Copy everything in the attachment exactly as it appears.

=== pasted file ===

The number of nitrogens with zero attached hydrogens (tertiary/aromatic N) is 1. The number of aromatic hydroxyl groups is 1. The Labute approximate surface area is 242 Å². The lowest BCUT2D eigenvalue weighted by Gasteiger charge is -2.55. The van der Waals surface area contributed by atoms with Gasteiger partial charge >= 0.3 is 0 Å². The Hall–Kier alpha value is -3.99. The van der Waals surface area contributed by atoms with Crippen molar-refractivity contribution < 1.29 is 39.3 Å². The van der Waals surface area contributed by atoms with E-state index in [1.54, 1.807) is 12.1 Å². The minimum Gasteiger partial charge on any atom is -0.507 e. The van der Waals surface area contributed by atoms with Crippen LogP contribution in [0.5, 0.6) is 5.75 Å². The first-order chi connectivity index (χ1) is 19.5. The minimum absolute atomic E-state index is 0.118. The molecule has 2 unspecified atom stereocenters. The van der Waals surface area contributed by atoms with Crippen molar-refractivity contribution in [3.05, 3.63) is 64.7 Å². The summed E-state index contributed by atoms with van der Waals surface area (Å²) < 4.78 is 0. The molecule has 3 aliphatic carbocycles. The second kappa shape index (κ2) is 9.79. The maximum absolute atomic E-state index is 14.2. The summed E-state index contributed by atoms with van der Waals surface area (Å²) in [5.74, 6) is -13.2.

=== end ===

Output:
The number of nitrogens with zero attached hydrogens (tertiary/aromatic N) is 1. The number of aromatic hydroxyl groups is 1. The Labute approximate surface area is 242 Å². The lowest BCUT2D eigenvalue weighted by Gasteiger charge is -2.55. The van der Waals surface area contributed by atoms with Gasteiger partial charge >= 0.3 is 0 Å². The Hall–Kier alpha value is -3.99. The van der Waals surface area contributed by atoms with Crippen molar-refractivity contribution < 1.29 is 39.3 Å². The van der Waals surface area contributed by atoms with E-state index in [1.54, 1.807) is 12.1 Å². The minimum Gasteiger partial charge on any atom is -0.507 e. The van der Waals surface area contributed by atoms with Crippen LogP contribution in [0.5, 0.6) is 5.75 Å². The first-order chi connectivity index (χ1) is 19.5. The minimum absolute atomic E-state index is 0.118. The molecule has 2 unspecified atom stereocenters. The van der Waals surface area contributed by atoms with Crippen molar-refractivity contribution in [3.05, 3.63) is 64.7 Å². The summed E-state index contributed by atoms with van der Waals surface area (Å²) < 4.78 is 0. The molecule has 3 aliphatic carbocycles. The second kappa shape index (κ2) is 9.79. The maximum absolute atomic E-state index is 14.2. The summed E-state index contributed by atoms with van der Waals surface area (Å²) in [5.74, 6) is -13.2.